Previous Disasters

Listed in reverse chronological order:

July 14, 2011

More Homes Owners are asking for help in Indiana as it looks like FEMA will not be able to help them recover from the Spring Storms. Volunteers are now needed in Central and Southern Indiana.
















2008 Flood Damage - Columbus, Indiana

Catholic Relief Services responds to international disasters as they arise each year. They are currently helping in several different regions around the globe. Not only do they respond immediately to natural disasters, they stay in these communities to help them re-build for the long term.

Catholic Charities USA works with the first responders (Red Cross and Salvation Army) to provide basic needs after the initial impact of natural disasters. Additionally, they will work to develop long-term plans to help communities truly rebuild themselves.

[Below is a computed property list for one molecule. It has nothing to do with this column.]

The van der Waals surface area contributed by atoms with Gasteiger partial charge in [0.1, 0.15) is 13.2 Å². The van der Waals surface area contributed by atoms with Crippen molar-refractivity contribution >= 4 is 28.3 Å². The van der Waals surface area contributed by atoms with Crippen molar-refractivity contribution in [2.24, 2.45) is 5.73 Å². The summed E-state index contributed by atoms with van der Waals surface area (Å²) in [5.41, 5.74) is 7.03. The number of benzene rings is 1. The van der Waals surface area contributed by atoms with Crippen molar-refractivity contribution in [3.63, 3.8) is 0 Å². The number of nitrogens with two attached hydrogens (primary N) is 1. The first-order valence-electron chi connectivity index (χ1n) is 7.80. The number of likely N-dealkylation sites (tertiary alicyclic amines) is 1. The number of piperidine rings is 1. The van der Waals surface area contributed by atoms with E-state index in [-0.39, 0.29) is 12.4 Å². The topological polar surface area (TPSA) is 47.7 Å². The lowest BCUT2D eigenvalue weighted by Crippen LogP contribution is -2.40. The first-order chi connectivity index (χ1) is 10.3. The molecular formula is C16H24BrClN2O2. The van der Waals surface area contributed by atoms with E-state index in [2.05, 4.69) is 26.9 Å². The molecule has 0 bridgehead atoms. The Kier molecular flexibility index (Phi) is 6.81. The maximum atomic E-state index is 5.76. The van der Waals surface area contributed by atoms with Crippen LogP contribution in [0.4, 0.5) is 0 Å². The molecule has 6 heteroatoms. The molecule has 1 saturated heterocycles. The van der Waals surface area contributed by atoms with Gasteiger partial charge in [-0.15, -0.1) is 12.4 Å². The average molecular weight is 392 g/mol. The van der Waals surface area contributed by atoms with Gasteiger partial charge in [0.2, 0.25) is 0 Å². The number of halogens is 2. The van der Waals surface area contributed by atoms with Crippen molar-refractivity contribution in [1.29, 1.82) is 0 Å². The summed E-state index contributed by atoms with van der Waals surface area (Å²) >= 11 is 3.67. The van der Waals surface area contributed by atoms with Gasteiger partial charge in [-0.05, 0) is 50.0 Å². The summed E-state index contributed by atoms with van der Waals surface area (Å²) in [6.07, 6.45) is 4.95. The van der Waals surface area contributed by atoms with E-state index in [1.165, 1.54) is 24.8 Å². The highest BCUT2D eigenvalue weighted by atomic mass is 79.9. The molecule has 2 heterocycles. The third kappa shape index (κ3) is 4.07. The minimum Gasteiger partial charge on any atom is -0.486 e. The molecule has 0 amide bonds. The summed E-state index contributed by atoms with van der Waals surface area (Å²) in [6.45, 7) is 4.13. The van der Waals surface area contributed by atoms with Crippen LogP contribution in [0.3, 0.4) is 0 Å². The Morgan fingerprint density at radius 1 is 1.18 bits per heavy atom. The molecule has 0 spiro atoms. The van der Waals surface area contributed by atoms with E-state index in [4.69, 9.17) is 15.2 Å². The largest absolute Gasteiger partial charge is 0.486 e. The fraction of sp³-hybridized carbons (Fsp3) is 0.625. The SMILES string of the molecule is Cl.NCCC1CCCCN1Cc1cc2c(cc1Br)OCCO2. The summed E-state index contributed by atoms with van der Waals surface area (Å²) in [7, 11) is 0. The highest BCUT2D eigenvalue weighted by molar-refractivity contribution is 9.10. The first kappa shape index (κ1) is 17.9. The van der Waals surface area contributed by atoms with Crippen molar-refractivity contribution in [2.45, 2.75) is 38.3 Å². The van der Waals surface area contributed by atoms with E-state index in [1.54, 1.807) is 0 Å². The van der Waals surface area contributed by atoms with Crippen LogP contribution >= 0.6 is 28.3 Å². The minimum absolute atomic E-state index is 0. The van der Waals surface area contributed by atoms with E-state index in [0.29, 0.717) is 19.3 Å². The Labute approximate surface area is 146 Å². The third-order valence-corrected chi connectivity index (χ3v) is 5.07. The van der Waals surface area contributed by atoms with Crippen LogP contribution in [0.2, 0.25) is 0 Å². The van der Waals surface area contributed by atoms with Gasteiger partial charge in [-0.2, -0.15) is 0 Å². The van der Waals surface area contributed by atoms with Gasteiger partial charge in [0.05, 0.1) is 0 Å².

Locally, we need to be prepared to do it all. When a disaster strikes your area, there is much to be done:. Immediately, short term and long term. Are you prepared? Are you prepared to help?

To begin, we will need to understand that a Disaster is a “fluid” environment – never stable, always changing.  And because there are many types of Disasters that could strike Indiana, we will need to think in terms of All Hazard, All Threat planning.  But, no matter the size, type or scope of the disaster, all will have common base needs, and that is where we begin.

What Happens Following a Disaster:

Immediately following the disaster, the Immediate Response Teams will respond to search for survivors, attend to any injuries, evacuate the area if needed, and secure the area from further damage to person and property. This phase is done by trained Rescue personnel, and unless you are trained, you should stay out of the area.  This is the Rescue and Response Stage of Disaster Relief.  Some of you may be interested in joining the First Responders.  Again, this takes special training, and if anyone is interested, they should contact their local Emergency Management Director to see if they have CERT (Community Emergency Response Teams) training available.